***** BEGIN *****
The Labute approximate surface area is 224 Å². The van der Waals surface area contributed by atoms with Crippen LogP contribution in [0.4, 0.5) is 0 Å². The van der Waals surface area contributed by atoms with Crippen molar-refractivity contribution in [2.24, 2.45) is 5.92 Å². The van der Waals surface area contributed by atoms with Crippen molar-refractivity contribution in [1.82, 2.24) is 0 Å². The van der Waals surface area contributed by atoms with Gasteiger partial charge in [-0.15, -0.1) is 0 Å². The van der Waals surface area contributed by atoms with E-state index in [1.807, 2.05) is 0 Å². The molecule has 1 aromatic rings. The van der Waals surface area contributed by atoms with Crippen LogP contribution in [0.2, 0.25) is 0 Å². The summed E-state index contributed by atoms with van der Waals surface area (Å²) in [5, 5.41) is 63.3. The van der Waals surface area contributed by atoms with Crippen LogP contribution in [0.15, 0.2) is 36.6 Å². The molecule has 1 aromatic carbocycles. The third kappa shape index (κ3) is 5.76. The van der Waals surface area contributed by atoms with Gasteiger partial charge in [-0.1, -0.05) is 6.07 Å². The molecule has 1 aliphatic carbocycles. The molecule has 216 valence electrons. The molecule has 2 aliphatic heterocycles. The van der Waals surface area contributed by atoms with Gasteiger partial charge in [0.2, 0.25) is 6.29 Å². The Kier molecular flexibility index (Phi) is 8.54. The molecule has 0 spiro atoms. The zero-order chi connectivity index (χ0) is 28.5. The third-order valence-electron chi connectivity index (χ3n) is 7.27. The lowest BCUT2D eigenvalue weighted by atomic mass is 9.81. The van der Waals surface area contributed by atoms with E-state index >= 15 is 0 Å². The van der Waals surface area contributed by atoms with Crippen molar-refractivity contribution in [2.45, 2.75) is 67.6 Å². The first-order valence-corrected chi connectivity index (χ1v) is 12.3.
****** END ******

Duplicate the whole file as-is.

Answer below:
The Labute approximate surface area is 224 Å². The van der Waals surface area contributed by atoms with Crippen LogP contribution in [0.4, 0.5) is 0 Å². The van der Waals surface area contributed by atoms with Crippen molar-refractivity contribution in [2.24, 2.45) is 5.92 Å². The van der Waals surface area contributed by atoms with Crippen molar-refractivity contribution in [1.82, 2.24) is 0 Å². The van der Waals surface area contributed by atoms with Gasteiger partial charge in [-0.15, -0.1) is 0 Å². The van der Waals surface area contributed by atoms with E-state index in [1.807, 2.05) is 0 Å². The molecule has 1 aromatic rings. The van der Waals surface area contributed by atoms with Crippen LogP contribution in [0.2, 0.25) is 0 Å². The summed E-state index contributed by atoms with van der Waals surface area (Å²) in [5, 5.41) is 63.3. The van der Waals surface area contributed by atoms with Crippen LogP contribution in [0.15, 0.2) is 36.6 Å². The molecule has 1 aromatic carbocycles. The third kappa shape index (κ3) is 5.76. The van der Waals surface area contributed by atoms with Gasteiger partial charge in [-0.1, -0.05) is 6.07 Å². The molecule has 1 aliphatic carbocycles. The molecule has 216 valence electrons. The molecule has 2 aliphatic heterocycles. The van der Waals surface area contributed by atoms with Gasteiger partial charge in [0.2, 0.25) is 6.29 Å². The Kier molecular flexibility index (Phi) is 8.54. The molecule has 0 spiro atoms. The zero-order chi connectivity index (χ0) is 28.5. The third-order valence-electron chi connectivity index (χ3n) is 7.27. The lowest BCUT2D eigenvalue weighted by atomic mass is 9.81. The van der Waals surface area contributed by atoms with E-state index >= 15 is 0 Å². The van der Waals surface area contributed by atoms with Crippen molar-refractivity contribution in [2.45, 2.75) is 67.6 Å². The first-order valence-corrected chi connectivity index (χ1v) is 12.3.